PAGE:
I can remember every single role, whether it be community theater, or something a little more pro, or at camp. I remember how hard I fell in love with almost every single role I played. I don't know if that makes me a sociopath. 

A big one for me [was when] I earned playing Annie — after being in Annie as not Annie two times prior, I finally got Annie. I worked hard enough to prove myself, and then I had to take this on as myself. The next year I got the role of Lily, and I loved that role. I got a huge audience reaction. It was the comedic relief of the show. 

Beating Cancer

I got pretty sick somewhere in between writing for myself and transitioning out to L.A. as a songwriter. I had to take a year off of singing, and I couldn't do anything other than write. They did a huge surgery where they removed my thyroid for thyroid cancer, and it was the coolest gift I could ever receive.

I mean, it didn't seem like that at the time, but now I know that I would not be a songwriter if it weren't for that year. [It was] almost like a full bootcamp on writing, [and it helped me] realize that I could actually make a living doing this. If I tried hard enough, I could not only write for me but write for anyone. 

It was the most bizarre year ever, but it got me here. I love talking about it because it feels like a W, it doesn't feel like an L. [Laughs.] 

Struggling To Make It In L.A.

L.A. gave me a really cool perspective. When I came out here to write for other people, there were songwriters that were lightyears ahead of me. I went my whole life writing songs for myself, in my own little world. I started in musical theater, I joined a bunch of bands, I tried to write my music, I've done shows. I've done a million different chapters in my life where I tried for me. When it came to L.A., I [got [time with] creatives that brought me to another level as a songwriter and taught me how to nurture my skill set.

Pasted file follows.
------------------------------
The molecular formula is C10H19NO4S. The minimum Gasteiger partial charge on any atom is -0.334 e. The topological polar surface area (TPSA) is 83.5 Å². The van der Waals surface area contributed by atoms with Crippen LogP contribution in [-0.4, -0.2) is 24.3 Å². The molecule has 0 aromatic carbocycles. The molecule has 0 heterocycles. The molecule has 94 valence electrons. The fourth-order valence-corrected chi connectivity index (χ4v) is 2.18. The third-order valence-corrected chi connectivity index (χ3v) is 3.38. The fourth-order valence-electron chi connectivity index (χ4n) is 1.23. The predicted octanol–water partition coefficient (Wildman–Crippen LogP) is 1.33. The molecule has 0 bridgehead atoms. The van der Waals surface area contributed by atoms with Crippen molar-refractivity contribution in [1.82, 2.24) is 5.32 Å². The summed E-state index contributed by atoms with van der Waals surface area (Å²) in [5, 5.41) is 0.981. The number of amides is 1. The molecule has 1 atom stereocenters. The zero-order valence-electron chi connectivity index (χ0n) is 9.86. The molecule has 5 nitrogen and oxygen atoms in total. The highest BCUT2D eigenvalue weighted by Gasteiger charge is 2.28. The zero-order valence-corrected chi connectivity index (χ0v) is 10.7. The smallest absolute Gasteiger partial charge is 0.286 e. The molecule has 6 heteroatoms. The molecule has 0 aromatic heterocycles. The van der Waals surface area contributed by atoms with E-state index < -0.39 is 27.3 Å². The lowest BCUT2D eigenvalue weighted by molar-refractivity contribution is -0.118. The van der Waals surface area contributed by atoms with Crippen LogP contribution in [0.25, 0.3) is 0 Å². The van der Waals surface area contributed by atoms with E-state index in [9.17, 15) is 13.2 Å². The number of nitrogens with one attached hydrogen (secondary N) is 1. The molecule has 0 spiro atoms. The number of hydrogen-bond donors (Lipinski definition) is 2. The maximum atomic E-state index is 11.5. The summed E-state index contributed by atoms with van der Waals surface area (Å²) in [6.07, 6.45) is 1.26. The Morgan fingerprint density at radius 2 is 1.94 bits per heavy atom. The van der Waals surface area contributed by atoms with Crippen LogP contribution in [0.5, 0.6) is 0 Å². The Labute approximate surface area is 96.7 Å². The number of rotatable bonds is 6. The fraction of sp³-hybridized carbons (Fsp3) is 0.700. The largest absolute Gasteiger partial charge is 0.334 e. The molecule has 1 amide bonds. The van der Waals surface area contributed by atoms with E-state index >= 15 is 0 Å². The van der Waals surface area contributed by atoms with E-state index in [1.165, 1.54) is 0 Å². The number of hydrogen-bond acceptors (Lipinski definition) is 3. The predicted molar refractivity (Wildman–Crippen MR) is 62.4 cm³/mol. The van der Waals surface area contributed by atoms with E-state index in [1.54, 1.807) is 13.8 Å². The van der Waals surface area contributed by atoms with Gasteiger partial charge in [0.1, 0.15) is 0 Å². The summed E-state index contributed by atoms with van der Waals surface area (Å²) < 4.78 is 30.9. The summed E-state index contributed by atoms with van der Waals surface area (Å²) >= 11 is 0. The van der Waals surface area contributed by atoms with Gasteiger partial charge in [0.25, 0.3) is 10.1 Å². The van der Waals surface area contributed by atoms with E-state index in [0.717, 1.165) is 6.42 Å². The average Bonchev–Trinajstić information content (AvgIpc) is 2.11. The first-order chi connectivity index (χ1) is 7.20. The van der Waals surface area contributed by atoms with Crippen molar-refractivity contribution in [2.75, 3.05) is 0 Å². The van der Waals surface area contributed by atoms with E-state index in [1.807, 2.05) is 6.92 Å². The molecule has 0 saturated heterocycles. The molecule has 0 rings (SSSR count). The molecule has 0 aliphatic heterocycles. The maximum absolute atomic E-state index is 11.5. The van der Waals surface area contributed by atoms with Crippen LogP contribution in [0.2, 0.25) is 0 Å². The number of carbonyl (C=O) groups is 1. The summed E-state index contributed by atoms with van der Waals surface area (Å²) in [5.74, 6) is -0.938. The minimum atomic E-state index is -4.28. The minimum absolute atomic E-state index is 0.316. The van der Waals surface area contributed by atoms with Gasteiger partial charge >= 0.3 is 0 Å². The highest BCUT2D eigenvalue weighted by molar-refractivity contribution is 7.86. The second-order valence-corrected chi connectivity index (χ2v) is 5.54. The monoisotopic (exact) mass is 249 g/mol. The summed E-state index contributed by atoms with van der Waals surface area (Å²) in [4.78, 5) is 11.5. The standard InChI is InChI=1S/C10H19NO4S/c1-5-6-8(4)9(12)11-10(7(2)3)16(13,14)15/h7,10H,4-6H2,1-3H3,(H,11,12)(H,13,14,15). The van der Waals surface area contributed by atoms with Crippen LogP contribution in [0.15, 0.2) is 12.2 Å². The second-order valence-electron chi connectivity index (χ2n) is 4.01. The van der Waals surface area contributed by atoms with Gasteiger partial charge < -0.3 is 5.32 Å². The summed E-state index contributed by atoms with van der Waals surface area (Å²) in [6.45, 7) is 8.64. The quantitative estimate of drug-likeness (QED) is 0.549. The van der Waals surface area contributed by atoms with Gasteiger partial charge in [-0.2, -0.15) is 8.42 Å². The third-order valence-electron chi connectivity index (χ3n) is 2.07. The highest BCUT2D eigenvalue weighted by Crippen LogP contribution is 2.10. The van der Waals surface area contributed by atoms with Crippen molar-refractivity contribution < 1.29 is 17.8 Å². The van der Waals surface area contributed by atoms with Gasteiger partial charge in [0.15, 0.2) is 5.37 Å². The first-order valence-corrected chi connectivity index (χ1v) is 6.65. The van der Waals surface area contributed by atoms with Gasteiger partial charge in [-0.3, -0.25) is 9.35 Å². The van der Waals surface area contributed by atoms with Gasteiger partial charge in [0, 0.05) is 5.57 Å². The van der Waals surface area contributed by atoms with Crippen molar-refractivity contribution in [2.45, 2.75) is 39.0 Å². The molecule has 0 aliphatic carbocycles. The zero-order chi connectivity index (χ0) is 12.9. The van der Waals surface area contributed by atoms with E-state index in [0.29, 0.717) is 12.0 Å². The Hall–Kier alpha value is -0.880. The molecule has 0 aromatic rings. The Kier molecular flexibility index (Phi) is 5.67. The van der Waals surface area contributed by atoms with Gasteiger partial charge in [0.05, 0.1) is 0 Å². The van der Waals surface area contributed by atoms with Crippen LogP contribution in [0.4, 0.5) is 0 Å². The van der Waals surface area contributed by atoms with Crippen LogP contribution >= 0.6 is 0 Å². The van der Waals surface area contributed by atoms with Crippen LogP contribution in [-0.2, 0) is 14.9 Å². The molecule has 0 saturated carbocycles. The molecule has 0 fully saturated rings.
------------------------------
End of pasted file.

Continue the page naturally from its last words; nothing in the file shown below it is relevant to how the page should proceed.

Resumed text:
At the same time, whenever it came back to my project, and when I was able to master the way I write, it was never enough. Every time I wrote what genuinely felt like the right thing to write in my heart, how I would write it — as cheesy or non cheesy, as dark or bright or funny or whatever it was — it's always extreme. It's pretty in your face, like, "Here's what I'm saying, and here is a joke and here is not a joke," you know? That is how I speak, that's who I am, my whole life, in every aspect.

I was told I needed more mystery. It was like, "You need to be cooler in this, you need to be sexier" — I've been told to cut weight my whole life. When I started doing pop music, especially, people were like, "You must look like your pop icons if you want to do these types of songs." 

I started to lose [my] sense of self. That on top of having to pay rent in L.A., you just get really discouraged. You start to associate your skills and your talent and your self-worth with how much money you make, who you're around, what your cuts are, who you know. And I started to really get secluded. And thank God I did, because that's where my quarantine ended up — I ended up hitting rock bottom and then just saying "F— it" and putting out what I felt was good. 

And with apps like TikTok, where it's a little more equal opportunity to anyone in the world, it was the dream. Finally people were like, "Okay, you can do this for a living," and I'm like, "That rocks, thank you, because I suck at everything else." [Laughs.]